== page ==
When is a Clone Not a Clone

Bees do it. Lizards and snakes do it. Turkeys and Komodo Dragons can do it. Have babies without daddies, that is. It’s called Parthenogenesis. And it’s sort of when a clone isn’t a clone.

Bees do it. Lizards and snakes do it. Turkeys and Komodo Dragons can do it. Have babies without daddies, that is. It's called Parthenogenesis. And it's sort of when a clone isn't a clone.
Twin #2 by Jim Moran, Flickr Creative Commons

Parthenogenesis a form of asexual reproduction in which growth of the embryo occurs without fertilization. The growth of the embryo begins due to a change in temperature, a mechanical action, or a chemical action. The term applies only to animals. (Botanical asexual reproduction is called something else.) And since the offspring are clones of the mother, they are usually female.

This phenomenon was first observed in aphids and recorded by Charles Bonnet in the 18th century.

In 1899, Jacques Loeb reported artificial parthenogenesis in sea urchins. Gregory Pincus used temperature and chemicals to induce embryonic development in rabbit eggs in 1936. Today, some sources say about 70 vertebrates can reproduce this way and if you include all organisms that number will top 2000 species.

Some species are obligatory parthenogenic, in other words, they cannot reproduce sexually at all. Other species are facultatively parthenogenic, meaning they have the ability to switch between sexual and parthenogenic reproduction.

There have been no known natural parthenogenic offspring in mammals. There are a number of different theories as to why that is, but it was reported in 2004 that one laboratory created parthenogenic mice. It was a lengthy, complicated, and inefficient process.

Not a Clone?

Cloning is different from parthenogenesis. According to The American Heritage Medical Dictionary cloning is “the transplantation of a nucleus from a somatic cell (a body cell, not a gamete) into an ovum, which then develops into an embryo.” Mosby’s Medical Dictionary goes a little farther in its definition, “a procedure for producing multiple copies of genetically identical organisms or of cells or of individual genes. . . .”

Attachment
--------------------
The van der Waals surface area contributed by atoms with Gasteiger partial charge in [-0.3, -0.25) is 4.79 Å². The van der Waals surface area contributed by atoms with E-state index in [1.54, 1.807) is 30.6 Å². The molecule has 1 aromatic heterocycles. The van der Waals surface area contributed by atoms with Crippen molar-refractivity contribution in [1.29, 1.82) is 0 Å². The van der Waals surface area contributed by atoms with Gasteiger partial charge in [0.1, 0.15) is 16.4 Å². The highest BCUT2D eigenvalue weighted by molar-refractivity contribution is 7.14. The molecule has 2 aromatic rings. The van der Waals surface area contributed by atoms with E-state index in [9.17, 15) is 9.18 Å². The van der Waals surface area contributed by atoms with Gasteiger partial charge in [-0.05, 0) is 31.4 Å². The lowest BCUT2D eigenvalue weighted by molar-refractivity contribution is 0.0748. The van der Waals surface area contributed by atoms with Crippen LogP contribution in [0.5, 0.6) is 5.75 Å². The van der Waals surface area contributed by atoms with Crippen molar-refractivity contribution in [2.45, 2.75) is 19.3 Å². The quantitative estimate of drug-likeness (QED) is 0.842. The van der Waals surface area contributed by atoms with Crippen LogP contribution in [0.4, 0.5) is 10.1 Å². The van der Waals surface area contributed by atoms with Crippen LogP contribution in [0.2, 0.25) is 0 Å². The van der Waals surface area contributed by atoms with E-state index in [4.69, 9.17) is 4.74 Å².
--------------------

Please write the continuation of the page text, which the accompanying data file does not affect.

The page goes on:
The offspring in cloning can be not identical to the parent organism if either somatic cell or the ovum is not from the parent organism.

In parthenogenesis, the process of fertilization does not happen. Thus the offspring is identical since no new DNA is required.

Then there are the different types of cloning: recombinant DNA, Reproductive Cloning, and Therapeutic Cloning. Each could be topics of their own, so I won’t get into the details here. If you’re curious, I’ve listed my online resources below.

Do You Know a Clone?

Since there has been no confirmed, recorded human clones born, many of you will answer this question in the negative. Or perhaps you will remember Dolly the Sheep (1996-2003), the first cloned mammal. Yet, I’ll bet you know at least one set of identical twins. Identical twins have identical DNA, they come from a single cell. And it appears that nearly every species on Earth can bear twins.

Bees do it. Lizards and snakes do it. Turkeys and Komodo Dragons can do it. Have babies without daddies, that is. It's called Parthenogenesis. And it's sort of when a clone isn't a clone.
Twin Parade @Just for laughs festival, 2008, Montreal Flickr creative commons

Will the True Clone Please Stand?

So which process creates a true clone? Is it okay to take the parthenogenic or cloning process just so far as to make stem cells and not allow the cells to develop into an organism? Why do we need this research, you ask?

Stem cell research has already shown us that it has terrific potential to cure deadly diseases such as cancer and diabetes. It’s just a tantalizing glimpse of what may be possible. Think of the many millions of people who may be helped by this process.

And what about invitro fertilization? Most of us accept that this is one way for couples unable to conceive naturally to be able to have children. Is this cloning? What if, only one partner was able to contribute the cells to create the offspring due to genetic or other diseases?

If we could repopulate endangered species through cloning, would that be an acceptable use of the process?

If we outlaw cloning, do we outlaw the cloning and the parthenogenesis that nature affords us? Would you get rid of those cute identical twins everyone likes to ooh and ahh at?